*The ancestors of Supreme Court Justice Ketanji Brown Jackson and her husband, Patrick Jackson, were, not surprisingly, found to be on opposite sides of slavery, according to The Washington Post’s deep dive into couple’s family trees.
In the article, titled, “Ketanji Brown Jackson’s ancestors were enslaved. Her husband’s were enslavers,” the enslaved ancestors of the Justice and slave owning ancestors of her husband were revealed.
“When John Greene, believed to be an ancestor of Supreme Court Justice Ketanji Brown Jackson, got off a schooner from Trinidad in Charleston, S.C., he was immediately enslaved and dispatched to a plantation, according to family lore. When John Howland, the 10th-great-grandfather of Jackson’s husband, Patrick Jackson, disembarked the Mayflower at Plymouth, Mass., he was given housing and several acres,” The Washington Post wrote.
The Post continued to lay out the couple’s parallel histories dating back over 100 years.
“Ketanji Brown Jackson, one of the country’s nine most powerful legal arbiters, tracks her family history through generations of enslavement and coercive sharecropping. Patrick Jackson, a gastrointestinal surgeon in D.C., counts among his ancestors King Edward I of England, four Mayflower passengers and a signer of the U.S. Constitution.”
The paper cited Christopher C. Child, senior genealogist with the New England Historic Genealogical Society in Boston, who found that Patrick Jackson’s “great-great-great-great grandfather Peter Chardon Brooks was the richest man in New England when he died, having made his fortune insuring ships, including some involved in the slave trade.”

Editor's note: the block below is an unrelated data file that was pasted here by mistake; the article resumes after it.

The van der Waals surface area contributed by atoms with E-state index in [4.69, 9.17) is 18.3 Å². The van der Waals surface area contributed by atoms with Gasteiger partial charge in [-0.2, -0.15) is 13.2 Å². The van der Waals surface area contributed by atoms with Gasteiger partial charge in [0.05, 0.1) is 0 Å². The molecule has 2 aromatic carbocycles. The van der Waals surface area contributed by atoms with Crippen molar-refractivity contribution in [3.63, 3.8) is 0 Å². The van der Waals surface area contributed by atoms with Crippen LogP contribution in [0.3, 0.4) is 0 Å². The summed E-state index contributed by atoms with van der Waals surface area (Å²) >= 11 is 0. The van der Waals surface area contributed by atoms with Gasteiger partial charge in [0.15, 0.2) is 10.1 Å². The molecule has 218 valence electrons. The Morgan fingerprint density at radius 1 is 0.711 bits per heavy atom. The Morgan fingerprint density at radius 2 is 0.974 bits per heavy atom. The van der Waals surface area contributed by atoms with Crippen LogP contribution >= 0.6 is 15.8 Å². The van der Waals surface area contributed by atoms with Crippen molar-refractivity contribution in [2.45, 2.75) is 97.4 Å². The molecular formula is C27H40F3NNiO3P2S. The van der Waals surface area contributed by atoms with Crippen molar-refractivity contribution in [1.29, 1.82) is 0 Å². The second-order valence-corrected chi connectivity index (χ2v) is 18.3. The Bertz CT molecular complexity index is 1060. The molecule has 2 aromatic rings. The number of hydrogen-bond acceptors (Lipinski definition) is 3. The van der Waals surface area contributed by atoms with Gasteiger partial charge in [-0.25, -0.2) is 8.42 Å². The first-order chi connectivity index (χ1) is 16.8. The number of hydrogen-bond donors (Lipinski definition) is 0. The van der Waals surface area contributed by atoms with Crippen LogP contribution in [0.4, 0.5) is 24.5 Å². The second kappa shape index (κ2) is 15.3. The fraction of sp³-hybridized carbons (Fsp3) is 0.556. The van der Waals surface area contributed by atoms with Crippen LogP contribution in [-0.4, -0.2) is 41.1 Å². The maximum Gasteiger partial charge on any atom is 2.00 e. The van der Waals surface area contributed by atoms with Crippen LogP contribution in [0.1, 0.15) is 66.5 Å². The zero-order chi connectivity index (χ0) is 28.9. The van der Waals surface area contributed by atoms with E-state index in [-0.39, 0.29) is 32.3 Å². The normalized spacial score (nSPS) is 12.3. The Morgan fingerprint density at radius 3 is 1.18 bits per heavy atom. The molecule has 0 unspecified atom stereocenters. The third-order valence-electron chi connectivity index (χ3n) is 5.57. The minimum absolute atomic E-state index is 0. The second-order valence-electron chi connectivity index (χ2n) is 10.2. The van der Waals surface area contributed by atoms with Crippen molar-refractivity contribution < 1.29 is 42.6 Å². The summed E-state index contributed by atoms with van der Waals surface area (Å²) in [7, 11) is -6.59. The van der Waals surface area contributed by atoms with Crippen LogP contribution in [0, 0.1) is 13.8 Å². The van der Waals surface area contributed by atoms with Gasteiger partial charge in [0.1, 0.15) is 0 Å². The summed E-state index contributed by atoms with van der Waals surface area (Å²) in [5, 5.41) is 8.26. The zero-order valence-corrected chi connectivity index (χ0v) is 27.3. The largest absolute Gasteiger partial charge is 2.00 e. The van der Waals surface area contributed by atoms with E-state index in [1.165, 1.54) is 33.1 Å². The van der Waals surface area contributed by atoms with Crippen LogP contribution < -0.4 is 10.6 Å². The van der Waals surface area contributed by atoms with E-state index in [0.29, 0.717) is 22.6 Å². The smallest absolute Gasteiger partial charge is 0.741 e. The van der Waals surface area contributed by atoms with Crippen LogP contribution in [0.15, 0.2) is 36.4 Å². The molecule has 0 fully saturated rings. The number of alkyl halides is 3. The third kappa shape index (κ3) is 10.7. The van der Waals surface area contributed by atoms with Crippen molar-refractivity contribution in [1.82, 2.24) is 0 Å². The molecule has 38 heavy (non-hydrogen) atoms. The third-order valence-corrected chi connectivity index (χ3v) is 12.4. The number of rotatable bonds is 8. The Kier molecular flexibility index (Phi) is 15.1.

In addition, the article explained, “Patrick was raised outside Boston, but his maternal grandfather’s ancestors lived in the South. Based on public slave schedules from 1850 and 1860, Child estimates the family owned about 189 enslaved people at the time. ‘Every male ancestor of Patrick’s maternal grandfather over the age of 21 alive in 1850 or 1860 was a slaveowner,’ Child said. One of his ancestors was also a Confederate soldier.”
Neither Ketanji nor Patrick Jackson responded to interview requests from The Washington Post, according to the article.
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